Billionaires

May 4, 2022  |  

FAQs ABOUT VERSIONS OF A BILLIONAIRES INCOME TAX

  1. What is a billionaires income tax? A billionaires income tax more fairly taxes billionaires and other super-wealthy people by taxing a major source of their income that often goes completely untaxed now: the increase in the value of their assets, such as corporate stocks, bonds and real estate. 
  2. Who has proposed a billionaires income tax? President Biden, Senate Finance Committee chairman Ron Wyden (D-OR), and a diverse group of House members led by Rep. Jamaal Bowman (D-NY) have all proposed versions of a billionaires income tax, which are compared here. Their details differ, but all share the goal of ensuring that billionaires and other ultra-rich people pay a fairer share of income taxes. Go here for more details on each plan. 
  3. Why do we need a special income tax for billionaires? Despite their enormous wealth, billionaires and other ultra-wealthy people can often go years paying little or nothing in federal income tax because their main type of income—the gains in investments they don’t sell—is never taxed. Over a recent five-year span, according to IRS data, the 25 wealthiest Americans paid an average federal income tax rate of just 3.4% based on how much their wealth grew. Over a recent nine-year period, the 400 wealthiest Americans paid an average effective federal income tax rate of only 8.2% when the growth in the value of their assets is included in their income.
  4. Is a billionaires income tax the same as a wealth tax? No. A wealth tax is levied each year on the net worth of the wealthy, regardless of whether their wealth goes up or down. A billionaires income tax only taxes increases in wealth. No matter how wealthy  someone is, no billionaires income tax would be due for any year in which that wealth decreased or stayed the same. Go here for more details.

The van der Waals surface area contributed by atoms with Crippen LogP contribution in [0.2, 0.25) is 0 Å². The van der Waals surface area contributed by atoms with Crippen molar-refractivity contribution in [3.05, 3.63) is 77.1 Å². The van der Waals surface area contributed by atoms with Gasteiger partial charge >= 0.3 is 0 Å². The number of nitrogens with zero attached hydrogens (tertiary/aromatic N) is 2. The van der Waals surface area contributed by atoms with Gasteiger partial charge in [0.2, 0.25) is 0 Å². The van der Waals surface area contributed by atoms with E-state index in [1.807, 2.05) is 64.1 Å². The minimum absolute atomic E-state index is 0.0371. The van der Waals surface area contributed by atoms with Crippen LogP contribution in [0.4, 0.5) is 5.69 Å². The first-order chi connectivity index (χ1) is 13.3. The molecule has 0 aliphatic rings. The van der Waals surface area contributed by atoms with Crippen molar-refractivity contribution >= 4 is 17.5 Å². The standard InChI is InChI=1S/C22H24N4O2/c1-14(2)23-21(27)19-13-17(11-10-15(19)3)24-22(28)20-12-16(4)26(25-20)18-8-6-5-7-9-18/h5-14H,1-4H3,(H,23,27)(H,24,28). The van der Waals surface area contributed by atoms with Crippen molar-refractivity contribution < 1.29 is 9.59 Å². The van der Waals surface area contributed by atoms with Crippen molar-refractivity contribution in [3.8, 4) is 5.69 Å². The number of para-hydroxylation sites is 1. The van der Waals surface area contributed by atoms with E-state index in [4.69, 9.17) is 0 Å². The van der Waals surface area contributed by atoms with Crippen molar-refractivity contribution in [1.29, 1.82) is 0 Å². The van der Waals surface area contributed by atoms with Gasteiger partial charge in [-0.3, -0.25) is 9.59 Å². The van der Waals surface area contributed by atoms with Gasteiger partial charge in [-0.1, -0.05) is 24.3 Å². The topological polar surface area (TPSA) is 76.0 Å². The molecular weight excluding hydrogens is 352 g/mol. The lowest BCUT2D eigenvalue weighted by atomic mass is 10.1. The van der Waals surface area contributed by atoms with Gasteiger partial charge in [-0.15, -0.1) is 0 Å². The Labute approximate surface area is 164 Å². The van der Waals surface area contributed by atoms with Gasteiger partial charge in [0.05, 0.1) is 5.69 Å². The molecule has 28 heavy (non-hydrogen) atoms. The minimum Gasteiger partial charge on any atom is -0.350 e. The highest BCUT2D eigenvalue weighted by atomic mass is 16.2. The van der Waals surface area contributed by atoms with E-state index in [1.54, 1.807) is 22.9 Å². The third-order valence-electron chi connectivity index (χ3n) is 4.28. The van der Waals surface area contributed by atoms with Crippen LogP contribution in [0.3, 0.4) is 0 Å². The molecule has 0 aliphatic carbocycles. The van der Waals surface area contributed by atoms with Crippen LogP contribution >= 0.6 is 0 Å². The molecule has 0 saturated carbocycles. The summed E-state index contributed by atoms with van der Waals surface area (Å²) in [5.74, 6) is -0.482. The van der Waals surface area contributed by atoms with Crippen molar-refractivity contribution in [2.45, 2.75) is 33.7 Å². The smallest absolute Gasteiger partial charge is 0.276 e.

5. Aren’t investment gains already taxed? Only if the asset that’s gone up in value is sold. Otherwise, investment gains—no matter how huge—are completely tax-free. And once those gains are inherited, they are never taxed even if the appreciated asset is sold. 
  6. Why should gains be taxed if the assets haven’t been sold? Investment gains on the scale enjoyed by billionaires and other super-wealthy people can be as good as money in the bank even if the underlying assets are not sold. They can serve as collateral for special low-interest loans available only to the wealthiest few, who get to live lavishly without paying any income tax.
  7. How would gains on unsold assets be calculated? It’s easy to determine the increased value of publicly traded investments like corporate stock that are priced by the market every business day. Estimating gains on non-traded assets like private businesses, real estate and fine art is less precise but still possible and done all the time: local governments regularly update the appraised value of real estate, and rare collectibles must be frequently revalued for insurance purposes. The ultra-rich have tax lawyers and accountants helping them figure out how to avoid taxes—they can be put to better use helping to do fair appraisals of the value of assets. Nevertheless, each of the billionaires income tax plans makes allowances for the relative difficulty of determining gains in non-traded assets.
  8. What happens if a billionaire’s wealth goes down? Losses can be used to reduce taxes due in years when wealth goes up. 
  9. What if a billionaire is short on cash to pay a big tax bill because his wealth is tied up in assets that unlike stocks or bonds cannot be sold off piecemeal, like a private business? Tax payments can be made in installments stretched over several years. 
  10. What is the status of the various billionaires income tax proposals? President Biden included his plan as part of his proposed budget for the next fiscal year, which begins in October 2022. Senator Wyden’s BIT is draft legislation. Representative Bowman’s proposal, H.R. 7502, was introduced in the House of Representatives with 10 cosponsors in April 2022. 

For a more technical FAQ, see this publication by the Institute on Taxation and Economic Policy.